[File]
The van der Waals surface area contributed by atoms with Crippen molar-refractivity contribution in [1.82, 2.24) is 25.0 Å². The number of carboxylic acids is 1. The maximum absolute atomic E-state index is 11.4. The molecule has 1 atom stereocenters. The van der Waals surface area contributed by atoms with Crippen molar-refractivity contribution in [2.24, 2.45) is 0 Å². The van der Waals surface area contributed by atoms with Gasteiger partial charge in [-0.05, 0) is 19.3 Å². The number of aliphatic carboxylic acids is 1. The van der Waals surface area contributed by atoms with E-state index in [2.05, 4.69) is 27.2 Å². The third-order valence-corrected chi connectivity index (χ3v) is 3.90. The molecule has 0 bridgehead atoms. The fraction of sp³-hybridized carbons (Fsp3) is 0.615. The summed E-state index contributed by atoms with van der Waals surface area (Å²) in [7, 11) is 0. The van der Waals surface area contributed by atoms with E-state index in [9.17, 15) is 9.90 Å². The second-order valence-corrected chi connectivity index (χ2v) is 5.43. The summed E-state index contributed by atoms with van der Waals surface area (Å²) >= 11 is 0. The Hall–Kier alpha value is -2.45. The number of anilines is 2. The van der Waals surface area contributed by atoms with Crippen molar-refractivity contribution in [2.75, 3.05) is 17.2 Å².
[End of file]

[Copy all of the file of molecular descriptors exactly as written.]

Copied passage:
The van der Waals surface area contributed by atoms with Crippen molar-refractivity contribution in [1.82, 2.24) is 25.0 Å². The number of carboxylic acids is 1. The maximum absolute atomic E-state index is 11.4. The molecule has 1 atom stereocenters. The van der Waals surface area contributed by atoms with Crippen molar-refractivity contribution in [2.24, 2.45) is 0 Å². The van der Waals surface area contributed by atoms with Gasteiger partial charge in [-0.05, 0) is 19.3 Å². The number of aliphatic carboxylic acids is 1. The van der Waals surface area contributed by atoms with E-state index in [2.05, 4.69) is 27.2 Å². The third-order valence-corrected chi connectivity index (χ3v) is 3.90. The molecule has 0 bridgehead atoms. The fraction of sp³-hybridized carbons (Fsp3) is 0.615. The summed E-state index contributed by atoms with van der Waals surface area (Å²) in [7, 11) is 0. The van der Waals surface area contributed by atoms with E-state index in [9.17, 15) is 9.90 Å². The second-order valence-corrected chi connectivity index (χ2v) is 5.43. The summed E-state index contributed by atoms with van der Waals surface area (Å²) >= 11 is 0. The Hall–Kier alpha value is -2.45. The number of anilines is 2. The van der Waals surface area contributed by atoms with Crippen molar-refractivity contribution in [2.75, 3.05) is 17.2 Å².